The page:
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9May/1080

Undervolting in Ubuntu 10.04 (Lucid) LTS

This is a guide to Undervolting your Intel CPU under Ubuntu 10.04 LTS. For the ones that do not know, Undervolting means taking some of the voltage from the CPU which in return gives a longer battery life and lower temperature during intensive use of the CPU.

And what are the negative aspects of Undervolting? Well actually taking some voltage from the CPU could bring in computational problems, basically when taking too much of it the CPU could start mixing 1's and 0's which can crash the entire system (reset needed) or bring in data loss/corruption. Not so good eh? So how is that people manage to do it without causing those side effects?

It depends on every CPU. Because it is not possible to create two CPU's 100% alike in the factory, tests are made to ensure all CPU's sold can work with the voltages specified under all circumstances. The fact is that some of the CPU's can work with voltages many times inferior than others that came from same factory/same box. The trick is to discover the limits of your CPU and set the voltage just a little above this limit and you are good to go.

WARNING because of the negative aspects shown above, by following the steps given below, I am not under any circumstances responsible for any data loss or corruption, damage to the CPU/PC. Those next steps were proven to work for many people around the world, but no guarantee is given that it would work for you without possible side effects. Just make sure that at least you have an updated backup of the data before continuing.


Ok, so now that you accept full responsibilities for the steps below, let's get going. I actually did this several years ago under other version of Ubuntu (using a single core Pentium M CPU back then) and it worked alright, but many things changed since then, we've got multi core CPU's everywhere and the way the undervolting issue is handled in Linux is very different also.

So what do we need? A single or multi core Intel Mobile/Laptop CPU and Ubuntu 10.04 LTS installed on it and some time because it will take a little before having everything configured. Here are the complete steps that worked for me:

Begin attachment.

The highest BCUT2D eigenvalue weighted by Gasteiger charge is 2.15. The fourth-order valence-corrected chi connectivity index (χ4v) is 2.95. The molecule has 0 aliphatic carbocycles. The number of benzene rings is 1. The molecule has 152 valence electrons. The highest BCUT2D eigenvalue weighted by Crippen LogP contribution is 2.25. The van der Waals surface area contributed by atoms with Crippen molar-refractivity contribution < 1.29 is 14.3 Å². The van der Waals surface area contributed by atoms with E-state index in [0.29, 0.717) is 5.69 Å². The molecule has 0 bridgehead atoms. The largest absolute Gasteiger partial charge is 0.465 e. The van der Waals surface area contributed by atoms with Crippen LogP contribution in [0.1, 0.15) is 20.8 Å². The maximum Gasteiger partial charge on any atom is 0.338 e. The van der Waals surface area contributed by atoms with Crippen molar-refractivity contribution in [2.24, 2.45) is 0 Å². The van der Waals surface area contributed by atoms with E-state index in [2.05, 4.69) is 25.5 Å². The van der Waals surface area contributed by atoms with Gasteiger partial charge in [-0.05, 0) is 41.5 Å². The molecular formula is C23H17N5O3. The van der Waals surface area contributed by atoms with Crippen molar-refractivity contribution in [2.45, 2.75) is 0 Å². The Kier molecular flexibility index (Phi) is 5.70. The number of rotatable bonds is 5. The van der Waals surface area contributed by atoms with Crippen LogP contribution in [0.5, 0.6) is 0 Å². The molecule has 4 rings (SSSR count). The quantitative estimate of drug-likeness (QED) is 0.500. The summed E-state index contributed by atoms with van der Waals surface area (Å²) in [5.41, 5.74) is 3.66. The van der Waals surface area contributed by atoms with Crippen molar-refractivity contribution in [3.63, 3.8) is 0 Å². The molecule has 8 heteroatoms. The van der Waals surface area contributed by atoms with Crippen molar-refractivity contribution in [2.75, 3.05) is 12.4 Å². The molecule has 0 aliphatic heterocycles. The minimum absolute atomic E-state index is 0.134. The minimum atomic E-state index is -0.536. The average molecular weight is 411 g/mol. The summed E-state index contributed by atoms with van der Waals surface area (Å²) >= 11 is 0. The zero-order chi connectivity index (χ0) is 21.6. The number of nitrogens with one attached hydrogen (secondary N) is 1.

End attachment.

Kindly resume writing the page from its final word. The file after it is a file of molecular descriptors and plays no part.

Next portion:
1. As we are going to use a custom kernel, we need to add the linux-phc PPA repository, so just open a terminal and execute:
    $ sudo add-apt-repository ppa:linux-phc/ppa
    $ sudo apt-get update
    
    Basically they provide the same kernel as the Ubuntu one but with the patch that is capable for Undervolting.
  2. Next we need to install the phc kernel, with headers:
    $ sudo apt-get install linux-generic-phc linux-headers-generic-phc
    
    Ok, now we need to restart and use the installed phc kernel when booting. After restarting, you can check if you are using the phc kernel by using
    $ uname -r
    2.6.32-21-generic-phc
    
    If no "phc" appears, then you have to configure grub2 to allow you to chose boot options and select the phc kernel at boot time. This can be done many ways one would be:
    sudo update-grub
    
    and count the number of lines that says "Found linux image" (first one is 0) and, when you found the phc one, do:
    sudo gedit /etc/default/grub
    
    then just change the "GRUB_DEFAULT=0" to the number of the entry you found that has phc. Save the file and do a update-grub command again like in the first step. Now you can reboot into the phc kernel.
  3. Great, we are using a phc kernel, now we need to add the actual undervolt module, as the kernel comes only with support for it, not the actual module. First download phc-intel offtree module from here. Right now they have "phc-intel-0.3.2-10 offtree" version. Direct link to the tar.bz2 file here. Unpack the files anywhere and point the terminal to the directory where you extracted the files and do:
    $ make prepare
    $ make
    $ sudo make install
    
    Right now you should have the module installed, check if everything worked by typing:
    $ cat /sys/devices/system/cpu/cpu0/cpufreq/phc_default_vids 
    40 34 31 27 23 15
    
    If everything worked, you should see some numbers (the ones above are the default ones for my CPU). If not, you may try to restart and check back to see if it works.
  4. So right now we are set, the only thing we have to do is... undervolt the CPU.
    Now we have to discover the limits of the CPU by lowering it's current voltage one step at a time and set the voltage 4 steps above the critical limit (where the cpu starts to give wrong calculations or the PC simply crashes).

    Why four? Well the recommendation was 2 steps above, but with this limit the PC crashed in the same day hours later, so I made it 3 steps, then some days after it crashed again. So I think 4 steps should actually do it. If not, you may increase this value until it suits you.

    Ok great now how to find the actual critical limit? There exists a script, created by the community, but it's old and it does not work for multi core CPU's and also in my particular case it sets the voltage directly below this critical limit so the PC crashes instantly.

    I updated this script and made it work on multi core CPU's (hopefully it will work for you too), so you just have to download the script, then give it execution permissions and execute it and follow on-screen indications:
    $ chmod +x intel-phc-undervolt.bash
    $ ./intel-phc-undervolt.bash
    
    Oh and make sure you close as many applications as possible when executing the script as the system may actually turn instable (it is intended actually) just to prevent any data loss. The script treats all CPU's cores with the same voltages, so if one of them is weaker than the other (does not support such a aggressive undervolting) is this the critical value that the script uses for all of the others, even if they could possibly use a even lower value.